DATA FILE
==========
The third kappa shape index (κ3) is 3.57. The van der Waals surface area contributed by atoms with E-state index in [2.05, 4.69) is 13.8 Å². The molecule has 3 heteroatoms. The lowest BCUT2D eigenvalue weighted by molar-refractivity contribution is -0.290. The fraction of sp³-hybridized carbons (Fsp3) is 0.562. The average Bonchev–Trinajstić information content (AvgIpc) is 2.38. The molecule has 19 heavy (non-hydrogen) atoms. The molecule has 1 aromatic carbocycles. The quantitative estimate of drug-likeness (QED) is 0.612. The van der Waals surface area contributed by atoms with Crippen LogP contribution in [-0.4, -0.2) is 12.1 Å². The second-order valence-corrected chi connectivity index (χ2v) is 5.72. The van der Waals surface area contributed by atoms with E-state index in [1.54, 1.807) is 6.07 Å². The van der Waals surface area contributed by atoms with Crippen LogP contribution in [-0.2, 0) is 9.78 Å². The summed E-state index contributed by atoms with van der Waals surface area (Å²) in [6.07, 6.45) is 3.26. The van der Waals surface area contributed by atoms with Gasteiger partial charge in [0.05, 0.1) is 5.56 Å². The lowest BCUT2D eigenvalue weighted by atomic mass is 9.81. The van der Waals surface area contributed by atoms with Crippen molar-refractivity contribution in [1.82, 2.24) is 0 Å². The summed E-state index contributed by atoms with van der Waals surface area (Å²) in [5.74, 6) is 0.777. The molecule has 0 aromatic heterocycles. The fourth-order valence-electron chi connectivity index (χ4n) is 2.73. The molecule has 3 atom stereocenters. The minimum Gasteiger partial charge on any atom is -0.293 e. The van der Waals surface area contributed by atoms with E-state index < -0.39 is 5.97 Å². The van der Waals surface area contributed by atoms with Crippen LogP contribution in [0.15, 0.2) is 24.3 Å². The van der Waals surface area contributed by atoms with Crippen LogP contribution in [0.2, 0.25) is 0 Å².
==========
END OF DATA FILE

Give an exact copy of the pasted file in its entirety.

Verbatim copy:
The third kappa shape index (κ3) is 3.57. The van der Waals surface area contributed by atoms with E-state index in [2.05, 4.69) is 13.8 Å². The molecule has 3 heteroatoms. The lowest BCUT2D eigenvalue weighted by molar-refractivity contribution is -0.290. The fraction of sp³-hybridized carbons (Fsp3) is 0.562. The average Bonchev–Trinajstić information content (AvgIpc) is 2.38. The molecule has 19 heavy (non-hydrogen) atoms. The molecule has 1 aromatic carbocycles. The quantitative estimate of drug-likeness (QED) is 0.612. The van der Waals surface area contributed by atoms with Crippen LogP contribution in [-0.4, -0.2) is 12.1 Å². The second-order valence-corrected chi connectivity index (χ2v) is 5.72. The van der Waals surface area contributed by atoms with E-state index in [1.54, 1.807) is 6.07 Å². The van der Waals surface area contributed by atoms with Crippen LogP contribution in [-0.2, 0) is 9.78 Å². The summed E-state index contributed by atoms with van der Waals surface area (Å²) in [6.07, 6.45) is 3.26. The van der Waals surface area contributed by atoms with Gasteiger partial charge in [0.05, 0.1) is 5.56 Å². The lowest BCUT2D eigenvalue weighted by atomic mass is 9.81. The van der Waals surface area contributed by atoms with Crippen molar-refractivity contribution in [1.82, 2.24) is 0 Å². The summed E-state index contributed by atoms with van der Waals surface area (Å²) in [5.74, 6) is 0.777. The molecule has 0 aromatic heterocycles. The fourth-order valence-electron chi connectivity index (χ4n) is 2.73. The molecule has 3 atom stereocenters. The minimum Gasteiger partial charge on any atom is -0.293 e. The van der Waals surface area contributed by atoms with E-state index < -0.39 is 5.97 Å². The van der Waals surface area contributed by atoms with Crippen LogP contribution in [0.15, 0.2) is 24.3 Å². The van der Waals surface area contributed by atoms with Crippen LogP contribution in [0.2, 0.25) is 0 Å².